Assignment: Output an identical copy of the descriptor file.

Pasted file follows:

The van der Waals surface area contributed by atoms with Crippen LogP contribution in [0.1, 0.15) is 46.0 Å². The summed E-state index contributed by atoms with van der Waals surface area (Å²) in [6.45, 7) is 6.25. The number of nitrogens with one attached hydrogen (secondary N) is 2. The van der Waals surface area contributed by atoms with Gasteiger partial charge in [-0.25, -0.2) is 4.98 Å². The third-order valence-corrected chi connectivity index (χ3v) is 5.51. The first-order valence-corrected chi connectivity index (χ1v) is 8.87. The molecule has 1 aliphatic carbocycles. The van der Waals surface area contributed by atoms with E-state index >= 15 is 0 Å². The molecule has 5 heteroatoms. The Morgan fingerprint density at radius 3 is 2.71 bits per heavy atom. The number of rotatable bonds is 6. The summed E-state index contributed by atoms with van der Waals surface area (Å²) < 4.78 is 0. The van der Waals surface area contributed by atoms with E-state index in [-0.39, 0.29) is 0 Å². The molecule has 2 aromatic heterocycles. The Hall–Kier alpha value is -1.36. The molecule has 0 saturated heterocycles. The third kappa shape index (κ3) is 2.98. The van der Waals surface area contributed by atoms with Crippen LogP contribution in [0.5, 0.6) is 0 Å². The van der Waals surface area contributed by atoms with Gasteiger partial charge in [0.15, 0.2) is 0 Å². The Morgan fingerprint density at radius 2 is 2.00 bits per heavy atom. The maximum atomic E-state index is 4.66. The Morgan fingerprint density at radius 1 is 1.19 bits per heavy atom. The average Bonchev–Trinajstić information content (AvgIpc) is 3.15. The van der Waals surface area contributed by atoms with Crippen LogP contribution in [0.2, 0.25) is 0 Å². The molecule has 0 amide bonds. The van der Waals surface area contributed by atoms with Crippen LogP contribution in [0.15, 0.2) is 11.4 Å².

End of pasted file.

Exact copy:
The van der Waals surface area contributed by atoms with Crippen LogP contribution in [0.1, 0.15) is 46.0 Å². The summed E-state index contributed by atoms with van der Waals surface area (Å²) in [6.45, 7) is 6.25. The number of nitrogens with one attached hydrogen (secondary N) is 2. The van der Waals surface area contributed by atoms with Gasteiger partial charge in [-0.25, -0.2) is 4.98 Å². The third-order valence-corrected chi connectivity index (χ3v) is 5.51. The first-order valence-corrected chi connectivity index (χ1v) is 8.87. The molecule has 1 aliphatic carbocycles. The van der Waals surface area contributed by atoms with E-state index >= 15 is 0 Å². The molecule has 5 heteroatoms. The Morgan fingerprint density at radius 3 is 2.71 bits per heavy atom. The number of rotatable bonds is 6. The summed E-state index contributed by atoms with van der Waals surface area (Å²) < 4.78 is 0. The van der Waals surface area contributed by atoms with E-state index in [-0.39, 0.29) is 0 Å². The molecule has 2 aromatic heterocycles. The Hall–Kier alpha value is -1.36. The molecule has 0 saturated heterocycles. The third kappa shape index (κ3) is 2.98. The van der Waals surface area contributed by atoms with Crippen LogP contribution in [0.5, 0.6) is 0 Å². The van der Waals surface area contributed by atoms with Gasteiger partial charge in [0.15, 0.2) is 0 Å². The Morgan fingerprint density at radius 2 is 2.00 bits per heavy atom. The maximum atomic E-state index is 4.66. The Morgan fingerprint density at radius 1 is 1.19 bits per heavy atom. The average Bonchev–Trinajstić information content (AvgIpc) is 3.15. The van der Waals surface area contributed by atoms with Crippen LogP contribution in [0.2, 0.25) is 0 Å². The molecule has 0 amide bonds. The van der Waals surface area contributed by atoms with Crippen LogP contribution in [0.15, 0.2) is 11.4 Å².